Sponsored by Alpha Chi Sigma Fraternity and Alpha Chi Sigma Educational Foundation
Adam E. Cohen can’t remember a time when he wasn’t interested in science. As a child growing up in New York City, he would collect abandoned TVs, radios, and computers from the city streets and take them home to figure out how they worked. Encouraged by his parents, who gave him as oscilloscope for his bar mitzvah, Cohen became something of an inventing wunderkind. As a teenager, he won first place in the Westinghouse Science Talent Search for inventing a nanoscale patterning technique.
After completing undergraduate work at Harvard University, Cohen went on to earn two Ph.D.s in physics—one in theoretical physics from England’s University of Cambridge and one in experimental physics from Stanford University. He then joined the faculty at Harvard, where he is currently a professor of chemistry, chemical biology, and physics as well as a Howard Hughes Medical Institute investigator.
At just 35 years old, Cohen has racked up an impressive list of accolades and now is being recognized with this ACS award for developing revolutionary techniques using light. For example, Cohen’s lab has developed a way to visualize the activity of neurons.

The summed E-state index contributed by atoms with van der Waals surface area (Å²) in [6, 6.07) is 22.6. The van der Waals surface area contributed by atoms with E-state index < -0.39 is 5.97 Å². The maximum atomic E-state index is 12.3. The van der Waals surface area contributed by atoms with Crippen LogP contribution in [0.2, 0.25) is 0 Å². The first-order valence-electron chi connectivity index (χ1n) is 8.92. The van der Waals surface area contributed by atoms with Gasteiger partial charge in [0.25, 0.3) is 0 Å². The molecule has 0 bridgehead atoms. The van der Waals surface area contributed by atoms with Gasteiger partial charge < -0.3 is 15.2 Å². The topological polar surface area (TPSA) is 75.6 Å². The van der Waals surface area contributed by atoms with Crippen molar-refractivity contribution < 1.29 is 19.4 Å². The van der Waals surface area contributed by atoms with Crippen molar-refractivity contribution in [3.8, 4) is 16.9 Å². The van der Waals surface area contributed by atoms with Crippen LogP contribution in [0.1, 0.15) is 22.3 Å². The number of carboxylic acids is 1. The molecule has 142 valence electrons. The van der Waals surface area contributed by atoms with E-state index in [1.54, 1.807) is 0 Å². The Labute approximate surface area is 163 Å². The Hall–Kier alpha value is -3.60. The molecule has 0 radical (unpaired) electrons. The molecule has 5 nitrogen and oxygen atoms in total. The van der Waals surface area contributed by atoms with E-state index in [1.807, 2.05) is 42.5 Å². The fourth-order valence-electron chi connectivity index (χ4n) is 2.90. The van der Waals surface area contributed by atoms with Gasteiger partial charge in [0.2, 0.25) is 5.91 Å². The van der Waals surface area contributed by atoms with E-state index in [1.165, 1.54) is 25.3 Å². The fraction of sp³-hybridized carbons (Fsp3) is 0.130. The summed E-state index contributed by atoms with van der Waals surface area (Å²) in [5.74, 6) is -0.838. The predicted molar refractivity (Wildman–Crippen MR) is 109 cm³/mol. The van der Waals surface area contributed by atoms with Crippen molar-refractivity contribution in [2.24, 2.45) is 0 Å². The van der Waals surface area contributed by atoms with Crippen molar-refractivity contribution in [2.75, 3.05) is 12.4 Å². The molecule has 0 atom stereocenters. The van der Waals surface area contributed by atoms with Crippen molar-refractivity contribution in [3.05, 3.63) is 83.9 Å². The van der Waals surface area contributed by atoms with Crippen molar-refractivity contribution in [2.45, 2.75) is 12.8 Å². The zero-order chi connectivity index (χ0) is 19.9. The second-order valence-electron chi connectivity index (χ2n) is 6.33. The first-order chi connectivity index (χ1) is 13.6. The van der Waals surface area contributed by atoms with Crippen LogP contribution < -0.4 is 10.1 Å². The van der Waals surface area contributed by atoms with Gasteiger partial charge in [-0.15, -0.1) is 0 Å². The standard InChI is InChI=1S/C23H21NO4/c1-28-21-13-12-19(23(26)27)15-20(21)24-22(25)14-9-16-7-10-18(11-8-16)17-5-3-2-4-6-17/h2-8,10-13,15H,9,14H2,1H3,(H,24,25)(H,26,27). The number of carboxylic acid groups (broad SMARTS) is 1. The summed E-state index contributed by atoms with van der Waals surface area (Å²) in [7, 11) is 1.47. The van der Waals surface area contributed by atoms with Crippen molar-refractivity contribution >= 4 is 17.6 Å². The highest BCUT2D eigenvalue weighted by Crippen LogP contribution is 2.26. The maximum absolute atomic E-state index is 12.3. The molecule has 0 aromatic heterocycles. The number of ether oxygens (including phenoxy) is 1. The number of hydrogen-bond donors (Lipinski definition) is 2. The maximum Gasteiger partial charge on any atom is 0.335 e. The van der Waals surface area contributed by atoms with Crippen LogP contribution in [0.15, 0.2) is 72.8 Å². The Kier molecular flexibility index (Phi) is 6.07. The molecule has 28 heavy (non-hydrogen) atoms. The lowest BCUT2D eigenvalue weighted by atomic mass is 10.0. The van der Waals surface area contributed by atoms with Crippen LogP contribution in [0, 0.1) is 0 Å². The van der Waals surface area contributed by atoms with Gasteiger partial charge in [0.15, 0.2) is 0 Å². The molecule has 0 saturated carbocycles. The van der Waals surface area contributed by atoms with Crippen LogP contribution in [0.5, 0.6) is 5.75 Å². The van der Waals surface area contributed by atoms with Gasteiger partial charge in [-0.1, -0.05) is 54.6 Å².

“Neurons communicate with electrical impulses—that’s the language of the nervous system. So every thought, feeling, dream, and sensation that we have is encoded in these electrical impulses,” he explains. But these impulses are invisible, just as electricity traveling through a wire is invisible.
Cohen wondered if he could render these electrical impulses visible using a microorganism that lives in the Dead Sea. This organism produces a protein that it uses to convert sunlight into a voltage that powers its metabolism. “I had the idea that maybe we could run this protein in reverse,” Cohen says. “Instead of having light come in and voltage go out, maybe we could use a change in voltage in the cell to produce some optical signal that we can detect.”
Not only is this work interesting intellectually, notes Harvard’s George M. Whitesides, but it is also practical. “His method of visualizing the propagation of nerve impulses from the cell body of a neuron into its axon and dendrites, and from neuron to neuron, will revolutionize our understanding of the biophysical chemistry of action potentials, and potentially be enormously useful in applications from neural disease to neuropharmacology,” Whitesides says.
“Cohen has succeeded in doing something of great potential value and novelty in an area that is littered with prior failure,” adds Stanford University’s Steven G. Boxer. “There are very few scientists in chemistry in this age group who have achieved such an important breakthrough.”
Cohen “is one of the brightest rising stars in chemistry, and also in the application of chemistry and physics to biology,” notes Stanford’s Karl Deisseroth. “He has great instincts and profound creativity, which have brought him to the very top of this field.”
Cohen will present his award address before the Division of Physical Chemistry.